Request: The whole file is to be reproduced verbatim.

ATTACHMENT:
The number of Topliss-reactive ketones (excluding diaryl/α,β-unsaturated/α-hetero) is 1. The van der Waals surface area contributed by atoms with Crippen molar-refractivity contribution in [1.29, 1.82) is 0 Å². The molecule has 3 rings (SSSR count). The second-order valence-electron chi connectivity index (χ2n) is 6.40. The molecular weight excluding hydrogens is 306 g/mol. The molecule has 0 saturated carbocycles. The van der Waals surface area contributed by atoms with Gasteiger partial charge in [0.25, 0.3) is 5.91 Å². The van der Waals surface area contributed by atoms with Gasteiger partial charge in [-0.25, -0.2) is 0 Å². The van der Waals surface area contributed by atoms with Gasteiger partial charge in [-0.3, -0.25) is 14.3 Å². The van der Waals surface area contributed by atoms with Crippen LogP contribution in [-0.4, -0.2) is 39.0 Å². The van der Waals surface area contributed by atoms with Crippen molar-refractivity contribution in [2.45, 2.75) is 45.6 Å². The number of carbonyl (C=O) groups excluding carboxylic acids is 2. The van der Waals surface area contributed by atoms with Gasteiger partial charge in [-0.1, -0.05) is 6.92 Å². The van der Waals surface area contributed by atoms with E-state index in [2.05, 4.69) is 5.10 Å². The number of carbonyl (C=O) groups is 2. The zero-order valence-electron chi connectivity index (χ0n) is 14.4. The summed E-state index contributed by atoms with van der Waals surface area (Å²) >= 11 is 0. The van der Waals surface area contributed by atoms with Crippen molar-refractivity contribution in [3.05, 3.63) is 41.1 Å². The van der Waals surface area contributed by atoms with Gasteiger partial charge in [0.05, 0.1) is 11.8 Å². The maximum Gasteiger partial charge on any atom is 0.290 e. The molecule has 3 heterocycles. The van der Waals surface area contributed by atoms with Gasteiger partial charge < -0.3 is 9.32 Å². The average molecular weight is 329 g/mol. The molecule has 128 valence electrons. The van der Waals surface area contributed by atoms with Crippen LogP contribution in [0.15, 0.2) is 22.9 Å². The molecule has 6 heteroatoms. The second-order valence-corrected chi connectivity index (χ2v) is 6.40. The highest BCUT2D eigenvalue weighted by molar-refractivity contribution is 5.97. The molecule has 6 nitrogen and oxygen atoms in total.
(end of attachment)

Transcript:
The number of Topliss-reactive ketones (excluding diaryl/α,β-unsaturated/α-hetero) is 1. The van der Waals surface area contributed by atoms with Crippen molar-refractivity contribution in [1.29, 1.82) is 0 Å². The molecule has 3 rings (SSSR count). The second-order valence-electron chi connectivity index (χ2n) is 6.40. The molecular weight excluding hydrogens is 306 g/mol. The molecule has 0 saturated carbocycles. The van der Waals surface area contributed by atoms with Gasteiger partial charge in [0.25, 0.3) is 5.91 Å². The van der Waals surface area contributed by atoms with Gasteiger partial charge in [-0.25, -0.2) is 0 Å². The van der Waals surface area contributed by atoms with Gasteiger partial charge in [-0.3, -0.25) is 14.3 Å². The van der Waals surface area contributed by atoms with Crippen LogP contribution in [-0.4, -0.2) is 39.0 Å². The van der Waals surface area contributed by atoms with Crippen molar-refractivity contribution in [2.45, 2.75) is 45.6 Å². The number of carbonyl (C=O) groups excluding carboxylic acids is 2. The van der Waals surface area contributed by atoms with Gasteiger partial charge in [-0.1, -0.05) is 6.92 Å². The van der Waals surface area contributed by atoms with E-state index in [2.05, 4.69) is 5.10 Å². The number of carbonyl (C=O) groups is 2. The zero-order valence-electron chi connectivity index (χ0n) is 14.4. The summed E-state index contributed by atoms with van der Waals surface area (Å²) >= 11 is 0. The van der Waals surface area contributed by atoms with Crippen molar-refractivity contribution in [3.05, 3.63) is 41.1 Å². The van der Waals surface area contributed by atoms with Gasteiger partial charge in [0.05, 0.1) is 11.8 Å². The maximum Gasteiger partial charge on any atom is 0.290 e. The molecule has 3 heterocycles. The van der Waals surface area contributed by atoms with Gasteiger partial charge < -0.3 is 9.32 Å². The average molecular weight is 329 g/mol. The molecule has 128 valence electrons. The van der Waals surface area contributed by atoms with Crippen LogP contribution in [0.15, 0.2) is 22.9 Å². The molecule has 6 heteroatoms. The second-order valence-corrected chi connectivity index (χ2v) is 6.40. The highest BCUT2D eigenvalue weighted by molar-refractivity contribution is 5.97. The molecule has 6 nitrogen and oxygen atoms in total.